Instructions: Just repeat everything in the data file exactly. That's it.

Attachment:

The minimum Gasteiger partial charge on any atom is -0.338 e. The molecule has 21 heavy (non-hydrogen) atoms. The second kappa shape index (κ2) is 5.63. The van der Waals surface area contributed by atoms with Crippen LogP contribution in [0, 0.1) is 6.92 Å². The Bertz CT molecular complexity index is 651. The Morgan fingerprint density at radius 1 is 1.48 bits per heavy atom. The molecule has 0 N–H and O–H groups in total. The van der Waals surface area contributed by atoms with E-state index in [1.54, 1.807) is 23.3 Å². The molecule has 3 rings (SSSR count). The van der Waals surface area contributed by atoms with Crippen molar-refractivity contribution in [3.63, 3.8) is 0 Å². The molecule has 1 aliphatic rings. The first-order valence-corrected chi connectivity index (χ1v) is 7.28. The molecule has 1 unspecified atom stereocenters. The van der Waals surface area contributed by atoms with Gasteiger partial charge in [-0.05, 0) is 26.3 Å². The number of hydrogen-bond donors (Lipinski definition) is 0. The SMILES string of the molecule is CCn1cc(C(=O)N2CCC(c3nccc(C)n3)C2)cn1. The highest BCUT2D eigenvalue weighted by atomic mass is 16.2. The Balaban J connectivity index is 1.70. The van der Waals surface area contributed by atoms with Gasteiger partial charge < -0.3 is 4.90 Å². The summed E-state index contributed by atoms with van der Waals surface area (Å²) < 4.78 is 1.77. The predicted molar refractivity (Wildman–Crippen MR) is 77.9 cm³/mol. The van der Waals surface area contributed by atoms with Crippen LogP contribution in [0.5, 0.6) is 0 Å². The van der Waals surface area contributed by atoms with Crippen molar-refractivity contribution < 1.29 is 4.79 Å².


The minimum Gasteiger partial charge on any atom is -0.338 e. The molecule has 21 heavy (non-hydrogen) atoms. The second kappa shape index (κ2) is 5.63. The van der Waals surface area contributed by atoms with Crippen LogP contribution in [0, 0.1) is 6.92 Å². The Bertz CT molecular complexity index is 651. The Morgan fingerprint density at radius 1 is 1.48 bits per heavy atom. The molecule has 0 N–H and O–H groups in total. The van der Waals surface area contributed by atoms with E-state index in [1.54, 1.807) is 23.3 Å². The molecule has 3 rings (SSSR count). The van der Waals surface area contributed by atoms with Crippen molar-refractivity contribution in [3.63, 3.8) is 0 Å². The molecule has 1 aliphatic rings. The first-order valence-corrected chi connectivity index (χ1v) is 7.28. The molecule has 1 unspecified atom stereocenters. The van der Waals surface area contributed by atoms with Gasteiger partial charge in [-0.05, 0) is 26.3 Å². The number of hydrogen-bond donors (Lipinski definition) is 0. The SMILES string of the molecule is CCn1cc(C(=O)N2CCC(c3nccc(C)n3)C2)cn1. The highest BCUT2D eigenvalue weighted by atomic mass is 16.2. The Balaban J connectivity index is 1.70. The van der Waals surface area contributed by atoms with Gasteiger partial charge < -0.3 is 4.90 Å². The summed E-state index contributed by atoms with van der Waals surface area (Å²) < 4.78 is 1.77. The predicted molar refractivity (Wildman–Crippen MR) is 77.9 cm³/mol. The van der Waals surface area contributed by atoms with Crippen LogP contribution in [0.5, 0.6) is 0 Å². The van der Waals surface area contributed by atoms with Crippen molar-refractivity contribution < 1.29 is 4.79 Å².